That is what is considered the lifespan for a news-story. In our case, it is how long your post will remain relevant, which is…the three hours.

So…how often should you post?

Most successful page owners typically post on their Facebook page only two to three times a day. If you post more than that, TechCrunch says you’re “cannibalizing” your own posts. Not only are you shortening the lifespan of your posts, but your newer posts are actually eating into the time of your other posts (pun intended). I’ve seen this happened when one of the non-profits I volunteer with wants to do a “Facebook blast,” which is when they want a lot of information to go out over a short period of time.

As an example, they have a yearly event and as it gets closer to it, they want it mentioned more often. They also want their sponsors to get mentioned, so you often have posts going out every one to two hours. When this happens, I typically see a drop in engagement and site viewing. BUT…all of it is relevant information, so it’s worth the trade off of losing some of the lifespan for each post. It’s not something I generally recommend for day-to-day reader engagement though.

When is the best time to post?

If you are posting only two to three times a day, when is the best time to do it? Well, typically during the week, the best hours for posting are considered between 1 to 4 p.m.. People are getting off work or they are waiting to get off work,so that is usually when they check their Facebook page. Between 9 a.m. and 11 a.m. are usually good times to post too.

If you want to do a third post, that’s a bit of a toss-up. The general rule of thumb is that you don’t want to post before 8 a.m. and you don’t want to post after 8 p.m. You may just want to play around with it a bit and see what works. Maybe right before or after lunch or maybe around 6 to 8 p.m.. Watch your numbers after you post and then count the amount of comments and likes. If it gets little or no attention, then keep adjusting each hour until you find the time that will engage the most readers

How often do you post? Do you have a certain time that works best for you? Leave a comment below.

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What You Need to Know About FBA Aged Inventory

By Kate Hornsby | July 16, 2014

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Doesn’t it seem like it was just the other day that Amazon sent out its FBA Aged Inventory reminder to sellers? Well, believe it or not that was actually at the beginning of the year (February 15) and now here we are again with the second reminder for the year (August 15).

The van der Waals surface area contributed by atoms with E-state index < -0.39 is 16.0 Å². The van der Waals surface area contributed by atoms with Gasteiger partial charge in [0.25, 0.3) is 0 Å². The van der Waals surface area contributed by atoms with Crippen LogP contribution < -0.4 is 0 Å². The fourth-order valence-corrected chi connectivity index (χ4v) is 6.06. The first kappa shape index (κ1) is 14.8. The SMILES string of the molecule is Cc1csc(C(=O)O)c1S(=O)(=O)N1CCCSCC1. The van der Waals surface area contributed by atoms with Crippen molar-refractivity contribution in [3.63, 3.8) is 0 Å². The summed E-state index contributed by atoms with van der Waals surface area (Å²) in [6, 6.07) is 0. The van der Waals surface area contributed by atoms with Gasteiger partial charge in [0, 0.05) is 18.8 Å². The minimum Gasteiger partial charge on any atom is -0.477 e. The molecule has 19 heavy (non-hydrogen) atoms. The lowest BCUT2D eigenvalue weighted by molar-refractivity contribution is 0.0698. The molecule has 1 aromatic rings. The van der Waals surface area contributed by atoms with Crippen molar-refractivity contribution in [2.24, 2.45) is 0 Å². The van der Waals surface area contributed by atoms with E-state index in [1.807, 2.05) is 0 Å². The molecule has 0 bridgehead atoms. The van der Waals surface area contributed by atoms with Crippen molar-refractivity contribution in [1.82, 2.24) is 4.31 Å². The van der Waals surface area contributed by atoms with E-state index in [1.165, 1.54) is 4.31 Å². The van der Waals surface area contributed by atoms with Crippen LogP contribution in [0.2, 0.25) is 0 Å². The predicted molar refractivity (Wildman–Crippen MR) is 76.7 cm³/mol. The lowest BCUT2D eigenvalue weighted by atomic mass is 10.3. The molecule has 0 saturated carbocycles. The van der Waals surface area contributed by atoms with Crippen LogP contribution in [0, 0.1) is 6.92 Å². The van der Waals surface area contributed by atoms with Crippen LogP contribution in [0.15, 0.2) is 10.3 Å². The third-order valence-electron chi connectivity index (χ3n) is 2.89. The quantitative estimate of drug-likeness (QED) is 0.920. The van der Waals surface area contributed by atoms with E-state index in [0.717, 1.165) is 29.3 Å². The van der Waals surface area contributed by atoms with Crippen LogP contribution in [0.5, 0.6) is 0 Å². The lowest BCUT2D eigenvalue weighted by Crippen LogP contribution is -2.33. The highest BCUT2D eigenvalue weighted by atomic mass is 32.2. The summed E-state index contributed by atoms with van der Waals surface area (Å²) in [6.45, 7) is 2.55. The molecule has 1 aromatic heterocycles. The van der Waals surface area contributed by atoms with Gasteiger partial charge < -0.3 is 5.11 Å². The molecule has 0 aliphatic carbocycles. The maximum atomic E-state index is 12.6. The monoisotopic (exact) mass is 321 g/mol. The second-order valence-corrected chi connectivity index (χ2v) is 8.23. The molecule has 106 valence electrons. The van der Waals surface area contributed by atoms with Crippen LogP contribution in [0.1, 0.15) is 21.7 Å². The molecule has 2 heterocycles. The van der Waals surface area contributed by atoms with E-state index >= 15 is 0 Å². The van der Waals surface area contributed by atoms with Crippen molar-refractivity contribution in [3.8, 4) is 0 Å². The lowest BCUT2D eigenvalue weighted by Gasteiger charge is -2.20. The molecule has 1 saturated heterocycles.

In case you haven’t been selling on Amazon’s FBA program for at least 11 months, the letter is in reference to their inventory cleanup, which is basically a way for Amazon to get sellers to either get rid of their FBA merchandise that has been sitting in their warehouses for 365 days or longer, or….pay Amazon a Long-Term Storage Fee of $22.50 per cubic foot. (Ouch!)

While this fee varies, if you have a lot of old merchandise sitting in an Amazon warehouse, now is the time to decide what you want to do with it because you could end up paying $250+ for items that may or may not ever sell.

Here’s some ways to get creative that might help you get those items sold or gone before the big day of reckoning:

Reprice your item. While the general rule of thumb is that you never want to be the lowest seller of an item (the advice is usually to price items between the highest and the lowest), the rules go out the window when you need to get the item out of there. Price your item either with the lowest seller or go a little bit underneath them. Don’t worry about a price war at this point, the idea is to just get the item off of Amazon’s shelves and out the door.

Keep an eye on your repricing. Don’t reset and forget. Remember, you are not the only seller being affected by this, so keep an eye on your prices after you lower them. You may have to adjust the price several times as there will be other sellers following the same methods you are.

Try Amazon’s Multi-Channel Fulfillment. Amazon gets that most people sell on multiple venues. They would also like to make a little money from you when you do, so they have set it up that you can use their multi-channel fulfillment service to list your items elsewhere (or on your own website) and then if the item sells, you pay Amazon to ship it for you. This means that if you are sitting there with a bunch of free eBay listings, you could list your Amazon items on eBay and then pay Amazon to ship them to your eBay buyers when they sell.

Keep in mind, you’re going to have fees everywhere if you sell them on eBay, including eBay itself, PayPal and Amazon, so free shipping on eBay is not going to be the way to go for this. Use a price calculator and make sure that you’ll come out with something and you’re not actually going in the hole.

Finally, don’t go into panic mode. You do still have some options. You can:

 

Do you have aged inventory at an Amazon warehouse? What do you plan to do about it? Leave a comment below.

 

 

 

Topics: Amazon, Amazon FBA | No Comments »